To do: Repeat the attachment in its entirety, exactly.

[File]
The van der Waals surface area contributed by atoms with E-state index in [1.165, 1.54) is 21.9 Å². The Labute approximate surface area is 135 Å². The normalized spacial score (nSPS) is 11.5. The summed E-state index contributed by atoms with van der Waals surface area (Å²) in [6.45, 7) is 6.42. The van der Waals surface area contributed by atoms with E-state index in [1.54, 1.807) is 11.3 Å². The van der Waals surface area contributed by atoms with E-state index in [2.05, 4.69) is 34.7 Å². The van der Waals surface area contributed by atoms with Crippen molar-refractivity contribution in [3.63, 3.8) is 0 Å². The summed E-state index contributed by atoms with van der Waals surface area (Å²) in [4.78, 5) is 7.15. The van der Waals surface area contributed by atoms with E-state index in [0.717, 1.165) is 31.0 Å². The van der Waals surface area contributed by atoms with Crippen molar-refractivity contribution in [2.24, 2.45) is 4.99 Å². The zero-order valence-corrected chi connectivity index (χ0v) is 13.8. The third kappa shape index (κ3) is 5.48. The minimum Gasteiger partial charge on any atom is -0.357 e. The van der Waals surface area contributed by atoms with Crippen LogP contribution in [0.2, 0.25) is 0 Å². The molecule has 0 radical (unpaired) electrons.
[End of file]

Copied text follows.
The van der Waals surface area contributed by atoms with E-state index in [1.165, 1.54) is 21.9 Å². The Labute approximate surface area is 135 Å². The normalized spacial score (nSPS) is 11.5. The summed E-state index contributed by atoms with van der Waals surface area (Å²) in [6.45, 7) is 6.42. The van der Waals surface area contributed by atoms with E-state index in [1.54, 1.807) is 11.3 Å². The van der Waals surface area contributed by atoms with E-state index in [2.05, 4.69) is 34.7 Å². The van der Waals surface area contributed by atoms with Crippen molar-refractivity contribution in [3.63, 3.8) is 0 Å². The summed E-state index contributed by atoms with van der Waals surface area (Å²) in [4.78, 5) is 7.15. The van der Waals surface area contributed by atoms with E-state index in [0.717, 1.165) is 31.0 Å². The van der Waals surface area contributed by atoms with Crippen molar-refractivity contribution in [2.24, 2.45) is 4.99 Å². The zero-order valence-corrected chi connectivity index (χ0v) is 13.8. The third kappa shape index (κ3) is 5.48. The minimum Gasteiger partial charge on any atom is -0.357 e. The van der Waals surface area contributed by atoms with Crippen LogP contribution in [0.2, 0.25) is 0 Å². The molecule has 0 radical (unpaired) electrons.